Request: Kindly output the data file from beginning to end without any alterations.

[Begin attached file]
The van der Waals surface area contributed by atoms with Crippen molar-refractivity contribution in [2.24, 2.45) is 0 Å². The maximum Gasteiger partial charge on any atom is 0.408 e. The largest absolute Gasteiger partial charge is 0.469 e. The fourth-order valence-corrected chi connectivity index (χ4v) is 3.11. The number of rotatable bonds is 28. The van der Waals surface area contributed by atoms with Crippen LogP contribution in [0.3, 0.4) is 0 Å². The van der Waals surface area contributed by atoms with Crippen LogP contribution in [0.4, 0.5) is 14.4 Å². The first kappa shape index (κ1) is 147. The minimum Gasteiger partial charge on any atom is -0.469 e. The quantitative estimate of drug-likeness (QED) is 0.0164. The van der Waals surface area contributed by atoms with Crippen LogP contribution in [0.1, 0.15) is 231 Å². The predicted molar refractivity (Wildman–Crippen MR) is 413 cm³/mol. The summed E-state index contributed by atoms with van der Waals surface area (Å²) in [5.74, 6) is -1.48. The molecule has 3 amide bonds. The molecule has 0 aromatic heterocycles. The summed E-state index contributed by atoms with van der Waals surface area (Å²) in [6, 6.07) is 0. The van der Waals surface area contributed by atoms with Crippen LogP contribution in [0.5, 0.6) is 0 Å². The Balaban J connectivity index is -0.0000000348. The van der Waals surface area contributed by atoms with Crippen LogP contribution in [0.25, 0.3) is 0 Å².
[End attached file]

The van der Waals surface area contributed by atoms with Crippen molar-refractivity contribution in [2.24, 2.45) is 0 Å². The maximum Gasteiger partial charge on any atom is 0.408 e. The largest absolute Gasteiger partial charge is 0.469 e. The fourth-order valence-corrected chi connectivity index (χ4v) is 3.11. The number of rotatable bonds is 28. The van der Waals surface area contributed by atoms with Crippen LogP contribution in [0.3, 0.4) is 0 Å². The van der Waals surface area contributed by atoms with Crippen LogP contribution in [0.4, 0.5) is 14.4 Å². The first kappa shape index (κ1) is 147. The minimum Gasteiger partial charge on any atom is -0.469 e. The quantitative estimate of drug-likeness (QED) is 0.0164. The van der Waals surface area contributed by atoms with Crippen LogP contribution in [0.1, 0.15) is 231 Å². The predicted molar refractivity (Wildman–Crippen MR) is 413 cm³/mol. The summed E-state index contributed by atoms with van der Waals surface area (Å²) in [5.74, 6) is -1.48. The molecule has 3 amide bonds. The molecule has 0 aromatic heterocycles. The summed E-state index contributed by atoms with van der Waals surface area (Å²) in [6, 6.07) is 0. The van der Waals surface area contributed by atoms with Crippen LogP contribution in [0.5, 0.6) is 0 Å². The Balaban J connectivity index is -0.0000000348. The van der Waals surface area contributed by atoms with Crippen LogP contribution in [0.25, 0.3) is 0 Å².